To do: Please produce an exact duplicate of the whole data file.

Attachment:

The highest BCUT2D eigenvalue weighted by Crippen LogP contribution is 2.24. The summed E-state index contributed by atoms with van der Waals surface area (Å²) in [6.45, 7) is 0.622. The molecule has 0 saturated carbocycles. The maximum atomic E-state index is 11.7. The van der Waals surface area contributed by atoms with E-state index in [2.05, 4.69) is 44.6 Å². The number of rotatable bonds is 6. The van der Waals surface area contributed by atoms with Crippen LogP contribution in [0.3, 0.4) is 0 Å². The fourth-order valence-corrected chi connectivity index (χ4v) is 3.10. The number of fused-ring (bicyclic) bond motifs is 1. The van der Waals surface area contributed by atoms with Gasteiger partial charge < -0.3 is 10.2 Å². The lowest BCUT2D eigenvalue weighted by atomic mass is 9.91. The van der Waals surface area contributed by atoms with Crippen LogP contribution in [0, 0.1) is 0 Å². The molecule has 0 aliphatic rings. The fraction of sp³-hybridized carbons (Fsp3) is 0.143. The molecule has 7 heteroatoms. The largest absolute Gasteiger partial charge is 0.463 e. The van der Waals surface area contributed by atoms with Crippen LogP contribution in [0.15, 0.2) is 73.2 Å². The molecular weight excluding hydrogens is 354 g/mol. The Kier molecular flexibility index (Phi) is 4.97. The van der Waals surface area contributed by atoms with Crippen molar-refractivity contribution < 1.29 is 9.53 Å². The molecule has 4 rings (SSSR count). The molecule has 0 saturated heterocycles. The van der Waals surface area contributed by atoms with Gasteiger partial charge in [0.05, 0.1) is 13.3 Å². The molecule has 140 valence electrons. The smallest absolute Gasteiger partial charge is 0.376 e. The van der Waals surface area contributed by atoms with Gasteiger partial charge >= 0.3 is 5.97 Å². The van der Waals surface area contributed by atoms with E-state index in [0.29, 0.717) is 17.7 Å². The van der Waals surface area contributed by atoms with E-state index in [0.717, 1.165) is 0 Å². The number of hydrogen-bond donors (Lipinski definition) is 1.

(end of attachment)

The highest BCUT2D eigenvalue weighted by Crippen LogP contribution is 2.24. The summed E-state index contributed by atoms with van der Waals surface area (Å²) in [6.45, 7) is 0.622. The molecule has 0 saturated carbocycles. The maximum atomic E-state index is 11.7. The van der Waals surface area contributed by atoms with E-state index in [2.05, 4.69) is 44.6 Å². The number of rotatable bonds is 6. The van der Waals surface area contributed by atoms with Crippen LogP contribution in [0.3, 0.4) is 0 Å². The fourth-order valence-corrected chi connectivity index (χ4v) is 3.10. The number of fused-ring (bicyclic) bond motifs is 1. The van der Waals surface area contributed by atoms with Gasteiger partial charge < -0.3 is 10.2 Å². The lowest BCUT2D eigenvalue weighted by atomic mass is 9.91. The van der Waals surface area contributed by atoms with Crippen LogP contribution in [0, 0.1) is 0 Å². The molecule has 0 aliphatic rings. The fraction of sp³-hybridized carbons (Fsp3) is 0.143. The molecule has 7 heteroatoms. The largest absolute Gasteiger partial charge is 0.463 e. The van der Waals surface area contributed by atoms with Crippen LogP contribution in [0.15, 0.2) is 73.2 Å². The molecular weight excluding hydrogens is 354 g/mol. The Kier molecular flexibility index (Phi) is 4.97. The van der Waals surface area contributed by atoms with Crippen molar-refractivity contribution < 1.29 is 9.53 Å². The molecule has 4 rings (SSSR count). The molecule has 0 saturated heterocycles. The van der Waals surface area contributed by atoms with Gasteiger partial charge in [0.05, 0.1) is 13.3 Å². The molecule has 140 valence electrons. The smallest absolute Gasteiger partial charge is 0.376 e. The van der Waals surface area contributed by atoms with Gasteiger partial charge >= 0.3 is 5.97 Å². The van der Waals surface area contributed by atoms with E-state index in [0.29, 0.717) is 17.7 Å². The van der Waals surface area contributed by atoms with E-state index in [0.717, 1.165) is 0 Å². The number of hydrogen-bond donors (Lipinski definition) is 1.